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Reviewer: Frederic Beudot
Financial Interests: click here
Digital Source: Burson HA160D, Audioquest Carbon USB, Ocellia Reference USB [in for review]
Analog Source: Acoustic Solid Classic Wood, AS WTB211, Dynavector DV20X-2, Esoteric E03
Pre-amplifier:Burson HA160D
Amplifier: FirstWatt F5, Yamamoto A08s
Speakers: FJ OMs, Rogers LS 3/5a, Zu Essence
Cables: Ocellia Reference interconnects, speaker cables [all in for review], Genesis Absolute Fidelity speaker cables
Power Cords: Ocellia Reference power [in for review], Genesis Absolute Fidelity Power
Powerline conditioning: Isotek Nova
Sundry accessories: Isolpads under electronics, ASI resonators, ASI HeartSong rack
Room size: 12.5’x18’x8’.
Review component retail: $5.000

I cannot remember the last time a review announcement generated so many emails, questions and audition requests as the Trishna has. If that was any indication of the growing awareness Jacob George’s unconventional yet resolutely groundbreaking speakers have garnered, Rethm's future looks promising. In his Maarga review Srajan narrated in much detail the genesis of this newer generation of Rethm speakers and the creation of their proprietary wideband transducers. I won’t repeat what he so eloquently covered. This actually leaves me with little else to add about the design and philosophy of the Trishna. Compared to the Maarga, the Trishna is an effort to package, for smaller listening spaces, very similar sonic qualities in a smaller enclosure while driving costs down substantially. Compared to an $8.500 pair of Maargas the smaller Trishna only commands $5.000. Although not obvious in pictures, to deliver at this price Mr. George had to reduce the wideband transducer from 6 to 5 inches in diameter, shrink the isobaric loading chamber of the two bass drivers per side from 14 liters down to 10 and shorten the horn-loading labyrinth from two meters to 1.68 whilst also dropping a few watts on the FET amplifiers he drives the bass modules with (80 watts in the Trishna versus 110 watts in the Maarga).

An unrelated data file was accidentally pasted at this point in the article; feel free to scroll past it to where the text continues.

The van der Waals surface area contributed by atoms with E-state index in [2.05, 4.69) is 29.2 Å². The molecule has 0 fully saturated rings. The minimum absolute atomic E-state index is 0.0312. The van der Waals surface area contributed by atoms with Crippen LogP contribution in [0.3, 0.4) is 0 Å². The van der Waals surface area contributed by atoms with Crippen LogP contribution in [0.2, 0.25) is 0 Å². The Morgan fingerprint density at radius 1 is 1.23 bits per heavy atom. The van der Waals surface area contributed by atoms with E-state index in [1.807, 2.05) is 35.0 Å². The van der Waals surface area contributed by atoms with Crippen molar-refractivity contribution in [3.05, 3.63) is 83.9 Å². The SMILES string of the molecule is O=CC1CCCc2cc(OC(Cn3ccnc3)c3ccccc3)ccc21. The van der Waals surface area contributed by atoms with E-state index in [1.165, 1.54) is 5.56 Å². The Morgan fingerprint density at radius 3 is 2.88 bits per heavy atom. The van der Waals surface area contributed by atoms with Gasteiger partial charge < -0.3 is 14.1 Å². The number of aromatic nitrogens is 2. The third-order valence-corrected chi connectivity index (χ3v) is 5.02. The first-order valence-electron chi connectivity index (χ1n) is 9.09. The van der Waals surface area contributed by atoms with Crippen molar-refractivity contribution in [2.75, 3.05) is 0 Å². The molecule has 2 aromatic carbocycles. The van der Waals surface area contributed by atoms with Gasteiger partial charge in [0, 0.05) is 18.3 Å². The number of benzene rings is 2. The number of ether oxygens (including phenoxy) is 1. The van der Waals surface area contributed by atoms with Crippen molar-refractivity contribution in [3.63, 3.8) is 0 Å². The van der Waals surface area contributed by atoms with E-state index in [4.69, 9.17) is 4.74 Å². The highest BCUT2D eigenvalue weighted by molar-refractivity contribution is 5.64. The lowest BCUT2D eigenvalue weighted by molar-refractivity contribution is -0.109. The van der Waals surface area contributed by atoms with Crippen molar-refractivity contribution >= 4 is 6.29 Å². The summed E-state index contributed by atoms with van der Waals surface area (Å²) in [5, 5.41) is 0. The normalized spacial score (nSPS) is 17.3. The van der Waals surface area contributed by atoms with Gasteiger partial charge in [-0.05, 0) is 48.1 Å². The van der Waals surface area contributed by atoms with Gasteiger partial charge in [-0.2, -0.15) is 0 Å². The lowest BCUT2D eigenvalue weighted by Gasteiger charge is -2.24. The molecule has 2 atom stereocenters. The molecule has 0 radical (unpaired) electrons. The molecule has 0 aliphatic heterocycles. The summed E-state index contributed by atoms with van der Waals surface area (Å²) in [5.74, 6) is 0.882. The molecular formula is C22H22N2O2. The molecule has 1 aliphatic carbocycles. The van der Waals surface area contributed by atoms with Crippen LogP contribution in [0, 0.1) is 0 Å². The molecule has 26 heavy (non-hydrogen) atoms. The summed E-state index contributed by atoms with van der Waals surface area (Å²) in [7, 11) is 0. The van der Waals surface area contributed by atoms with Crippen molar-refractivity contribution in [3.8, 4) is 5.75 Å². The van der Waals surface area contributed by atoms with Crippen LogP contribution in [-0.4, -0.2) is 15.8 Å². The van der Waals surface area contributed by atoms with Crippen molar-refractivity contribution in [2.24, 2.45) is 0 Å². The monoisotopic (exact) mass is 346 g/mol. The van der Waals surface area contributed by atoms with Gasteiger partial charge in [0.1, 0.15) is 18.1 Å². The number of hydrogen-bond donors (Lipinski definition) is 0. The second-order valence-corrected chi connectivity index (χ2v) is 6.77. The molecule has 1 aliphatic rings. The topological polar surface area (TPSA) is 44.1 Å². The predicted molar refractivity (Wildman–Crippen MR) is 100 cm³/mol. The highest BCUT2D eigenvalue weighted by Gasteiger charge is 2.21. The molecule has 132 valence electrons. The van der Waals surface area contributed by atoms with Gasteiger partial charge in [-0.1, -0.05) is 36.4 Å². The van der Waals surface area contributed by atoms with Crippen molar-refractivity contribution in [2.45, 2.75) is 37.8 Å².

Far more important than what the practical concessions were to reach his target price is whether Jacob George delivers on the promise of a high-sensitivity speaker without the midrange peakiness which is usually associated with Lowthers—modified or not—and without the bass discontinuity that's so often observed when active bass is paired with broadband transducers.We already know from Srajan’s review that the Maarga delivered beyond these promises. What this review will reveal is whether Rethm was able to sustain the charm for 40% less coin. Let’s start with sensitivity. At 95dB/m the Trishna is a few decibels less sensitive than her larger sister but in practice this small drop translated to no issue with low-power triodes I could hear. Actually the Zu Audio Essence is equally rated as 95dB but did not do as well with my 2wpc Yamamoto A08s. The Zu always seems on the edge of pushing the Yamamoto into heavy distortion. The Rethm offered a much easier load, probably never taxing the A08s beyond its first watt at even lively levels.

I believe the difference stems from two factors. One, the Rethm simply is more sensitive than the Zu. Although identical on paper, I listened to the Rethm with my Burson HA160D preamp set 2 clicks lower than with the Zu. I would translate this to a probably 2 to 3dB difference in actual sensitivity. Two, Rethm’s active bass module pulls very limited current from the amplifier. Zu’s passive bass taxes the amplifier far more despite a high impedance throughout the range.

In the end both speakers can thrive on low power but the Trishna does so unchallenged on a 2-watt diet while the Essence prefers at least 8 to 10 watts to give its best. This is indeed great news for lovers of micro-power triodes. Finally we have a full-range option that won’t stress wallets too badly or force us into serious compromises. When the Trishnas arrived in Canada they had already burnt-in for a few hundred hours so I can’t comment on how long the usual break-in process takes. Jacob George indicated that the new driver requires far less time to come on song than the modified Lowthers which he felt continued to improve even beyond the 500-hour mark. Nevertheless the Trishnas did require a few more days of continuous playing to flesh out and stabilize. More importantly they required quite some effort to optimize. As indicated in its manual, the Zu Essence is very easy to set up. Just drop ‘em wherever they look good, hook them up to about anything and they will likely give you 90% of what they can right from the start. No such luck with the Trishnas. They are more demanding but well worth the effort as we'll see in a moment.